Inconsistency can be thought of as a conflict between "direct" evidence on a comparison between treatments B and C and "indirect" evidence gained from AC and AB trials. Like heterogeneity, inconsistency is caused by effect modifiers and specifically by an imbalance in the distribution of effect modifiers in the direct and indirect evidence. Defining inconsistency as a property of loops of evidence, the relation between inconsistency and heterogeneity and the difficulties created by multiarm trials are described. We set out an approach to assessing consistency in 3-treatment triangular networks and in larger circuit structures, its extension to certain special structures in which independent tests for inconsistencies can be created, and describe methods suitable for more complex networks. Sample WinBUGS code is given in an appendix. Steps that can be taken to minimize the risk of drawing incorrect conclusions from indirect comparisons and network meta-analysis are the same steps that will minimize heterogeneity in pairwise meta-analysis. Empirical indicators that can provide reassurance and the question of how to respond to inconsistency are also discussed.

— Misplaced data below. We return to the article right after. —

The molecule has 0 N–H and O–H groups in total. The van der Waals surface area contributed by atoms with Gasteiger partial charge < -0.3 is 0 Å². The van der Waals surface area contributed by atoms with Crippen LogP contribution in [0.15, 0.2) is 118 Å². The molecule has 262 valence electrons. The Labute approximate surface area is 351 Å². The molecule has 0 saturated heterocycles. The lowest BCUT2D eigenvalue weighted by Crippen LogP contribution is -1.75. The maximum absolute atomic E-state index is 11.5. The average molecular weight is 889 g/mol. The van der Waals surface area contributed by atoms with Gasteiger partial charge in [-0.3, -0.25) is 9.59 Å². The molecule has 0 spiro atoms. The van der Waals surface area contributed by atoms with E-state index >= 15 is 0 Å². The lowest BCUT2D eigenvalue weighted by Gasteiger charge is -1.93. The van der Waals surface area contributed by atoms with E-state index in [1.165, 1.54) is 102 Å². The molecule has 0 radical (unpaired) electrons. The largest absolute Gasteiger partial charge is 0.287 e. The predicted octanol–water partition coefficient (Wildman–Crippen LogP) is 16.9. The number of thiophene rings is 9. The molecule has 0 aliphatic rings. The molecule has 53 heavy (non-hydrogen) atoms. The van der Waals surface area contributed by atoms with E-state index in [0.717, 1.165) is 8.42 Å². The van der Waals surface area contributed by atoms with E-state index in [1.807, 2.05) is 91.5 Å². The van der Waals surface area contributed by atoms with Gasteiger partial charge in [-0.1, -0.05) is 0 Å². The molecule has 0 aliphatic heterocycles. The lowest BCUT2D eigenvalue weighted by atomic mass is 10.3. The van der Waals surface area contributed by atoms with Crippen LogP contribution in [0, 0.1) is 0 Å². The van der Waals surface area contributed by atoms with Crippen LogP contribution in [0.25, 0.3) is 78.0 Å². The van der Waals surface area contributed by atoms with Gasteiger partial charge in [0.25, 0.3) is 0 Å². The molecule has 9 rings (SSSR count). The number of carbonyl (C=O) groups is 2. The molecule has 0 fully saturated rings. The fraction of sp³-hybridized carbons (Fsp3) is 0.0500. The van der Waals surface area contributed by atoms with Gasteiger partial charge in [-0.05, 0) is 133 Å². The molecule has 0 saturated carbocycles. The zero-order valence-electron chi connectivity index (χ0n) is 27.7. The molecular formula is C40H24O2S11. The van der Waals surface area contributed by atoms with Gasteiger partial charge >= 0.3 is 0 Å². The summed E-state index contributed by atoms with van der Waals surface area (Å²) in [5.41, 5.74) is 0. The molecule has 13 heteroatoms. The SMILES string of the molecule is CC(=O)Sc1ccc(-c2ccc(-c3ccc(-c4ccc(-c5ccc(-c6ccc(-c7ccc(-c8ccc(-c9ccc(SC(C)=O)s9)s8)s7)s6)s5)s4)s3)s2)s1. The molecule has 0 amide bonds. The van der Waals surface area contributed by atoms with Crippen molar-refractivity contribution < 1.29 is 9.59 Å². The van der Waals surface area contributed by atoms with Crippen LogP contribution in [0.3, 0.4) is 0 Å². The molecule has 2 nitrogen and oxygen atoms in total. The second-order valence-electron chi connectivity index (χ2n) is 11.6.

Keywords: Bayesian; Network meta-analysis; inconsistency; indirect evidence.